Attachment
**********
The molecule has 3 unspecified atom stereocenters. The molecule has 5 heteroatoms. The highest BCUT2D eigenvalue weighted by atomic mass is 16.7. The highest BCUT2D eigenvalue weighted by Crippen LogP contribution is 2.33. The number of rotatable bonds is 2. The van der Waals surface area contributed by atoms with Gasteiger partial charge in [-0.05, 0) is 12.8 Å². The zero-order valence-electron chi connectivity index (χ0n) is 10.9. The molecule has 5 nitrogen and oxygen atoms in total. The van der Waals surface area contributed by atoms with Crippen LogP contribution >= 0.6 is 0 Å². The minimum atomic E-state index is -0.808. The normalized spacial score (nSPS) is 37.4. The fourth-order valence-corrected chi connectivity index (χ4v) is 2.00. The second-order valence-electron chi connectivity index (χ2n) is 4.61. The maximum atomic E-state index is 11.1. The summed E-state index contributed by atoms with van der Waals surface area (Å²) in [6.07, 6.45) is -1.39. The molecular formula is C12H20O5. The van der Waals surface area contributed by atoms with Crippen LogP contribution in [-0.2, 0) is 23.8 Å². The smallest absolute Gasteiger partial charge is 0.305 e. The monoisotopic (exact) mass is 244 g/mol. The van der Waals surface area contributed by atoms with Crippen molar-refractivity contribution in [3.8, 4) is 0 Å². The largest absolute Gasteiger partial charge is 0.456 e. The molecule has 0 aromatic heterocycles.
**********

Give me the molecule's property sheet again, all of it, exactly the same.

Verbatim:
The molecule has 3 unspecified atom stereocenters. The molecule has 5 heteroatoms. The highest BCUT2D eigenvalue weighted by atomic mass is 16.7. The highest BCUT2D eigenvalue weighted by Crippen LogP contribution is 2.33. The number of rotatable bonds is 2. The van der Waals surface area contributed by atoms with Gasteiger partial charge in [-0.05, 0) is 12.8 Å². The zero-order valence-electron chi connectivity index (χ0n) is 10.9. The molecule has 5 nitrogen and oxygen atoms in total. The van der Waals surface area contributed by atoms with Crippen LogP contribution >= 0.6 is 0 Å². The minimum atomic E-state index is -0.808. The normalized spacial score (nSPS) is 37.4. The fourth-order valence-corrected chi connectivity index (χ4v) is 2.00. The second-order valence-electron chi connectivity index (χ2n) is 4.61. The maximum atomic E-state index is 11.1. The summed E-state index contributed by atoms with van der Waals surface area (Å²) in [6.07, 6.45) is -1.39. The molecular formula is C12H20O5. The van der Waals surface area contributed by atoms with Crippen LogP contribution in [-0.2, 0) is 23.8 Å². The smallest absolute Gasteiger partial charge is 0.305 e. The monoisotopic (exact) mass is 244 g/mol. The van der Waals surface area contributed by atoms with Crippen molar-refractivity contribution in [3.8, 4) is 0 Å². The largest absolute Gasteiger partial charge is 0.456 e. The molecule has 0 aromatic heterocycles.